Kentucky children continue to be hurt at an alarming rate, according to a report by the U.S. Department of Health and Human Services (HHS), just in time to bring awareness to National Child Abuse Prevention Month.
The commonwealth now has the highest abuse rate in the country after the release of the HHS Children's Bureau "Child Maltreatment 2017" report.
The report stated that out of 1,000 children in Kentucky, statistically, 22 of them will be victims of abuse and neglect. The rate is more than double the national average.
Kentucky reported more than 22,000 victims, 2,000 more than the 2016 report. In Madison County during 2018, there were 526 children who were abused and neglected, according to Victoria Benge, executive director for Court Appointed Special Advocates (CASA) of Madison County.
"These are substantiated cases, meaning there is enough evidence to suggest the abuse and neglect occurred," Benge said. "This is an issue in our state and in our county and we all need to work together to prevent this and help the next generation be the best they can be."
According to Benge, that number continues to increase. In 2017, Madison County had 520 victims of abuse and neglect. The same HHS "Child Maltreatment" report from 2016 had Kentucky's child abuse rate as the second-highest in the nation.
Typically, it's a combination of factors that cause high stress levels in the family, which could include a lack of education, money troubles or a variety of other stressors. Drug abuse is a big determinant.
"Drug use is a major issue in Madison County and in Kentucky as a whole," Benge said. "This is a major factor for why we are seeing such an increase in the numbers of victims of abuse and neglect in our community."
CASA of Madison County is one of a many organizations that is working on behalf of victims of abuse.
They train community volunteers to advocate on behalf of abused and neglected children in the Family Court System, Benge said. CASA volunteers are appointed to a child or sibling set and stay involved until that child achieves permanency.
These volunteers meet with everyone involved in the child's life and visit with them monthly. Based on the visits and the information the volunteer collects, they make recommendations to the court regarding the child's best interest.
"Often times, CASA volunteers are the only consistent person involved in the child's life," Benge said.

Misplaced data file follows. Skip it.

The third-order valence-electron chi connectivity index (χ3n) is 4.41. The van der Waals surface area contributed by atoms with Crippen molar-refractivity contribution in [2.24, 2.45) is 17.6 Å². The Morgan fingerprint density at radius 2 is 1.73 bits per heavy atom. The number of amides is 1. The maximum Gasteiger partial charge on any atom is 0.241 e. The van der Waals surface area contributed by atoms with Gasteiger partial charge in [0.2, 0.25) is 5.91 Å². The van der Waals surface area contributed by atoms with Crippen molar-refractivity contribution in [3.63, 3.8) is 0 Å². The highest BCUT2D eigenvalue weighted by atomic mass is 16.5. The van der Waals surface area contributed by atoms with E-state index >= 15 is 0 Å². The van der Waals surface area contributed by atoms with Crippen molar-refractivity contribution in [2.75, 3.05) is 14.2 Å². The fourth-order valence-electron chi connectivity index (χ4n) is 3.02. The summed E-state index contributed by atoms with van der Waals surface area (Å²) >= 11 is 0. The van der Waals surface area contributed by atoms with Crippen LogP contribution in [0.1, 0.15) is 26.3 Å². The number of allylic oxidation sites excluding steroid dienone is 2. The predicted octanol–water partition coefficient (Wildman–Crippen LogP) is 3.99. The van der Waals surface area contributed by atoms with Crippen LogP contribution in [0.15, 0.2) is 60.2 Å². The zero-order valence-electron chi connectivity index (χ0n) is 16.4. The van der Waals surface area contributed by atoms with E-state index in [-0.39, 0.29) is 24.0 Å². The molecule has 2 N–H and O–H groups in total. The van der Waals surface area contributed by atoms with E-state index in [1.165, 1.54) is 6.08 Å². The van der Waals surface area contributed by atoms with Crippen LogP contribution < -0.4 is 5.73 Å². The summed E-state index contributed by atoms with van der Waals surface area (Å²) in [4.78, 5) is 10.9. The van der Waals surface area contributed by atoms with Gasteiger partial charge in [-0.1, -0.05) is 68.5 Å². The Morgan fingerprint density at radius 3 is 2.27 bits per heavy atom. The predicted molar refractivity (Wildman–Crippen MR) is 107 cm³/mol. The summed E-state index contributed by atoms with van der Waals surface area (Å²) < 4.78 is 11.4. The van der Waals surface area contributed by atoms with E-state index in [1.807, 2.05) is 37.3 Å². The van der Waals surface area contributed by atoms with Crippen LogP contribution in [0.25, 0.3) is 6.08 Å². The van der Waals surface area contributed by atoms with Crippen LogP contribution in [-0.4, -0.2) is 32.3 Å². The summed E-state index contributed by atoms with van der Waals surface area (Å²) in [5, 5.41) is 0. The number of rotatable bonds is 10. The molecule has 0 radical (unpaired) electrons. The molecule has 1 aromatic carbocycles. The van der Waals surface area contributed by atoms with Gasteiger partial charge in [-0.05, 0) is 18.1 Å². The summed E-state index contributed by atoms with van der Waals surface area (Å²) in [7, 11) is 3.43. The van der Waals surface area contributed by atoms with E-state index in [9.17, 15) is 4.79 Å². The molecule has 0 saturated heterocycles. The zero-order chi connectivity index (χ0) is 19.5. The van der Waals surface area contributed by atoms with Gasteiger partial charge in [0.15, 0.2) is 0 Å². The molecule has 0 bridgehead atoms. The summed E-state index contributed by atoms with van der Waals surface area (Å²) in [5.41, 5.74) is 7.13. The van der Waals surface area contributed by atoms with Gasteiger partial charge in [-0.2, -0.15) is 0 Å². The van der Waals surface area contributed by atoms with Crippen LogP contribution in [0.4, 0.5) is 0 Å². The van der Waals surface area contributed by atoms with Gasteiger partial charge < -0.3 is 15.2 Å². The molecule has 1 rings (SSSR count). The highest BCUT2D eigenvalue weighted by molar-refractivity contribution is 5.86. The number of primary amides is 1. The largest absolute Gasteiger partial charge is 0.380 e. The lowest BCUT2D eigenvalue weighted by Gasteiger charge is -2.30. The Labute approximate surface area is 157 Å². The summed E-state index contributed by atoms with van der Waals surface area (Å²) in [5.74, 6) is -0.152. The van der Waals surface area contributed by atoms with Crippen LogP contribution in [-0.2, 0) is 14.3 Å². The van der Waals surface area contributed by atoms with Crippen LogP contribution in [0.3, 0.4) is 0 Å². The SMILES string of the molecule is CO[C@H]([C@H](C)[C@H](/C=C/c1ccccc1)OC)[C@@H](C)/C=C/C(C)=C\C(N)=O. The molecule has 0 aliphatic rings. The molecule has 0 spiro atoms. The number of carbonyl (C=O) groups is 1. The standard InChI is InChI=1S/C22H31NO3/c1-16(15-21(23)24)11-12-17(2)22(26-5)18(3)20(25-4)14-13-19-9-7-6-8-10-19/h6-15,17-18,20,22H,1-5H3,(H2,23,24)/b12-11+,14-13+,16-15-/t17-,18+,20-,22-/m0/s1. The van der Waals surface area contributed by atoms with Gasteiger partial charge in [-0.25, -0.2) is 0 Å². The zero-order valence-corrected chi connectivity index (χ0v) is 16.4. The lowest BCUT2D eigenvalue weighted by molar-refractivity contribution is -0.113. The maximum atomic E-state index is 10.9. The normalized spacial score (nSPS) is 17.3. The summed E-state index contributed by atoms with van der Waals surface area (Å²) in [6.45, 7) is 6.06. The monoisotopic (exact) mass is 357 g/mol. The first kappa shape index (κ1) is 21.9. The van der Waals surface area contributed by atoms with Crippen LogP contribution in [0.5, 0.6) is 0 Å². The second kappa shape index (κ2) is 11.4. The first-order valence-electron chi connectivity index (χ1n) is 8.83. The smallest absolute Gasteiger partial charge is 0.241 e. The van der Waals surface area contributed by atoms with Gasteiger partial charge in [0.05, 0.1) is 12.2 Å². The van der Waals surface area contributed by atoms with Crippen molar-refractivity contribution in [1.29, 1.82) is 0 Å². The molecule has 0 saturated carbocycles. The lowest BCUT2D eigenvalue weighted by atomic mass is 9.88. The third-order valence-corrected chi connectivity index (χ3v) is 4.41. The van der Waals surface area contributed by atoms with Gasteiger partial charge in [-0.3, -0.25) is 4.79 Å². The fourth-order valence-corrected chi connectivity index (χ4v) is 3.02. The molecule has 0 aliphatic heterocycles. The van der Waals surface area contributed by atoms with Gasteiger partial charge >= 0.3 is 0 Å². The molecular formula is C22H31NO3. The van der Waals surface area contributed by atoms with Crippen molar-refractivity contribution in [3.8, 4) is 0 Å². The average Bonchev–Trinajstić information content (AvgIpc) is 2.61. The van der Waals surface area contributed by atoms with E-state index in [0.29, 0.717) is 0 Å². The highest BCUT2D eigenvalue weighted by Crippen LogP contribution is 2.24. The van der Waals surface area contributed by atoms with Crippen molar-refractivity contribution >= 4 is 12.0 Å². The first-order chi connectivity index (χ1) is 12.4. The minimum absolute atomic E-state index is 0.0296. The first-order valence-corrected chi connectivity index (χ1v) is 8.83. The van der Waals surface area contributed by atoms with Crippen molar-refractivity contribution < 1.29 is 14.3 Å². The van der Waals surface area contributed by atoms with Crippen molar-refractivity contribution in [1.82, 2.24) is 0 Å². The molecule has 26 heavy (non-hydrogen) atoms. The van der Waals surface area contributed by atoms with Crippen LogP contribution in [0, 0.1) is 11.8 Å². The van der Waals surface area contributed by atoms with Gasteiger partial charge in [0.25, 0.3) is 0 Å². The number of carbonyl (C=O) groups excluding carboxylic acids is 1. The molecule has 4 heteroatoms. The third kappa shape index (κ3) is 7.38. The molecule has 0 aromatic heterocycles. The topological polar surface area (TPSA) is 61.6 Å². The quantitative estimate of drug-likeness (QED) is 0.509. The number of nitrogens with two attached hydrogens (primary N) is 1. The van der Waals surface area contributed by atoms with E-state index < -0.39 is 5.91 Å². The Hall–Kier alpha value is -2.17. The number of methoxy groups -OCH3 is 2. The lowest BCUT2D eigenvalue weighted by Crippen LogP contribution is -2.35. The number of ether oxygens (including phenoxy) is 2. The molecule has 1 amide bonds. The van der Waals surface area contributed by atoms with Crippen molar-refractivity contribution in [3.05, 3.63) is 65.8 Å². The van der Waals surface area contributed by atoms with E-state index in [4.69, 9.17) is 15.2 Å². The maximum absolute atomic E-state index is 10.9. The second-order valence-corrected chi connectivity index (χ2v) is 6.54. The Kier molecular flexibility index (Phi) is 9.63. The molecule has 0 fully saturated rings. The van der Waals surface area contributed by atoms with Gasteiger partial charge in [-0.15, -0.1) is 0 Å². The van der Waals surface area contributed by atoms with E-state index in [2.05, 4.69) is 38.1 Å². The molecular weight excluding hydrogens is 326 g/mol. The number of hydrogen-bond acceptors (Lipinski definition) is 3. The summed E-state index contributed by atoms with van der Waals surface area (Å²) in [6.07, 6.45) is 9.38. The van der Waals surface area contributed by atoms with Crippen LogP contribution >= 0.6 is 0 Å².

Benge said child abuse occurs at every socioeconomic level. In most cases, it isn't one single circumstance that leads to abuse, she said.
"Children from lower socioeconomic homes as well as from tremendously wealthy homes, and everywhere in between, are being abused and neglected in our state," Benge said. "Similarly, children who are victims of abuse and neglect are all ethnicities and races. Abuse and neglect is not found in one particular type of family."
Continual budget cuts have also put a strain on the system in place to protect children.
Lack of support for social workers has resulted in turnover and now state workers, including child protection workers, are looking at drastic changes to their pensions, leading some to leave.
Benge said CASA is always in need of more volunteers and donations. CASA operates largely off of donations, saving taxpayers money as it costs $1,000 a year for a child to have a CASA volunteer, whereas it costs $1,000 a month for a child to be in foster care.
"Children with a CASA volunteer are significantly less likely to re-enter the foster care system," Benge said. "They perform better in school than children without a CASA volunteer and children with a CASA volunteer spend less time in foster care compared to children without a CASA volunteer."
On Thursday, April 11, CASA and other key agencies are holding their annual Prevent Child Abuse event to raise awareness of child abuse and help prevent it. CASA has collaborated with community partners who will have tables with information on the services they provide. There also will be activities for everyone to enjoy, including an inflatable, a fire truck, princesses, face painting, door prizes and free snacks, Benge said.
They will also be placing 526 pinwheels in the lawn of the courthouse, each one symbolizing an abused and neglected child in Madison County in 2018. These pinwheels will stay up over the weekend. The event is from 5 to 7 p.m. on the courthouse lawn.
"Come out and have fun. Invite your friends, family and neighbors," Benge said. "We will be putting 526 pinwheels in the ground so we need a lot of hands!"
Anyone in Kentucky who suspects a child is being abused is required to report it by law. Benge said if someone suspects abuse, they absolutely need to report it by calling (877) KY-SAFE (597-2331).
Reporting can also be done online at https://prdweb.chfs.ky.gov/ReportAbuse/OutofHours.aspx. The national abuse hotline can be reached at 800-4-A-CHILD (422-4453).
Learning the TEN-4 bruising rule can help people identify possible abuse, according to a press release from Norton's Children's Hospital. The rule says that children under 4 should not have bruising on their torso, ears or neck.
It's also important for people to help stressed parents, maybe by offering to babysit for a while or offering to run an errand, the hospital release states. People can help prevent abuse also by simply de-stressing a situation with a statement such as "I remember when my child acted like that."
To learn more about the event, visit online at facebook.com/events/1070187686486646.
Reach Kaitlyn Brooks at 624-6608; follow her on Twitter @kaitlynsbrooks.